Numbers 11:4 specifies that the rabble began to complain about having nothing to eat but manna. Had they been leading the complaints all along? In any case, they had food and water. They just didn’t like the menu, which was God’s provision in answer to their earlier complaint.
The outcome of complaining
God promises outcomes. Most often, he makes the promise contingent on some kind of act of obedience and faith. He does not promise that its manifestation will come quickly or that everything will be comfortable and convenient along the way.
For this generation of Israel, the promised outcome was deliverance from slavery in Egypt to settlement as free people in the land promised to their forefather Abraham. But they had to go through the wilderness to get there. Once there, they would have to deal with the people already occupying that land.
But the rabble started to complain about the food. Israel, as the people God chose to redeem the world, had no business being swayed by the thinking and complaints of the world. Today the church exists to redeem the world, and ought not take up its habits.
When the rabble started to complain, the Israelites should have begun to remind them of the bounty of God’s goodness. Instead, they joined in the complaining.
God and Moses both got angry. Unfortunately, they were not angry at the same thing. God was angry with the people’s ingratitude and faithlessness. Moses was angry with God.
The people had directly criticized Moses before, and they would keep it up for the rest of his life. But this time, they were not grumbling about Moses. They were weeping and wailing because they wanted meat.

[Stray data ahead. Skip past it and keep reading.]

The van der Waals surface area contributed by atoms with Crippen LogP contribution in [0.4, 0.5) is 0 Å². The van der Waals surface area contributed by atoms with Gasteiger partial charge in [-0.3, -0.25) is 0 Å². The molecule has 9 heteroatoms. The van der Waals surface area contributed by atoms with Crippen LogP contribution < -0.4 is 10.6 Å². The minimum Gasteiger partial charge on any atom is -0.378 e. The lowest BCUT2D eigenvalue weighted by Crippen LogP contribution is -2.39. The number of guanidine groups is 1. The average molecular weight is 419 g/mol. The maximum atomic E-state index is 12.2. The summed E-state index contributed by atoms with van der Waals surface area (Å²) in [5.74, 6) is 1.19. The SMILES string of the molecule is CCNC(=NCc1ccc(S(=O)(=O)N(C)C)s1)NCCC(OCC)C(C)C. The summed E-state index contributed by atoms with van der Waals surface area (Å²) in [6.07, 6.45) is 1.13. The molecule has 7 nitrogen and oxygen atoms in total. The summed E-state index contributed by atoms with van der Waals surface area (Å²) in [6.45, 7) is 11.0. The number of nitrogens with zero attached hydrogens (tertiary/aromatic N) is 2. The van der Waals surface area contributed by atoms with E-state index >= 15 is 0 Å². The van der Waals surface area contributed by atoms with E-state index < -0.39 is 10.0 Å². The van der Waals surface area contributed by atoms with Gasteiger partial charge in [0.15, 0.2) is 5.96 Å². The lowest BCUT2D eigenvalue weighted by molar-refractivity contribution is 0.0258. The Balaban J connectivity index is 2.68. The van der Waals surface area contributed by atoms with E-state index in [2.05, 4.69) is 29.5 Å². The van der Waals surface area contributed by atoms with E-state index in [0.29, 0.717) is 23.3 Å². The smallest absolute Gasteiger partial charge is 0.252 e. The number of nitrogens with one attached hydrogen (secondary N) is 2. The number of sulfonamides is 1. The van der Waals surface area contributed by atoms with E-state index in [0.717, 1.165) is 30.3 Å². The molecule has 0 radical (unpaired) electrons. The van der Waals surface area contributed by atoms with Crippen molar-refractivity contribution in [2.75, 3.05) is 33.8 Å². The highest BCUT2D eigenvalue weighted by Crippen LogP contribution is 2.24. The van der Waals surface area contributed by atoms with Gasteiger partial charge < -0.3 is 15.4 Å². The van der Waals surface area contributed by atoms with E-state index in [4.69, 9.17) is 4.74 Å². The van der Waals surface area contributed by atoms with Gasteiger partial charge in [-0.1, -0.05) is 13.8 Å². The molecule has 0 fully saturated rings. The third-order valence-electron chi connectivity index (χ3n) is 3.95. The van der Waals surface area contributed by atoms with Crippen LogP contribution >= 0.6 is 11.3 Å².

So the rabble, followed by all Israel, consistently blamed Moses.
Nowadays we especially blame our leaders, from the government down to the supervisor at work—and the pastor at church.
Even though for once the people were not complaining about Moses, he took it personally.
He blamed God for laying such a burden upon him.
He asked how he was supposed to get meat for everyone. Not for the first time, he tried to resign from task God had given him. He even said, “If this is the way you’re going to treat me, kill me now.”
God has given leaders to the church. If the leaders remain in constant communication with God, and the people follow their example, all is well. If the people in the church start acting like people in the world, eventually they will infect church leaders, who, after all, share in the sin nature.
Harry Truman famously had a plaque on his desk that said “The buck stops here,” but that didn’t mean he thought he was responsible for seeing to every little detail himself. Moses did, and it caused him a lot of unnecessary anguish.
But in a sense, the buck never stops on our desk. The only reason Moses was leading the children of Israel is that God appointed him. That’s the only reason anyone has any position of leadership. And we are all leaders somewhere and followers somewhere else.
We owe it to the rest of the church and its leaders, and especially to God himself, to act in faith and trust that God will take responsibility for keeping his promises. We need only draw near to him to receive strength to do our part and meet his conditions. And quit complaining.
The paintings are public domain. The stop complaining photo and variants appear all over the Internet without attribution.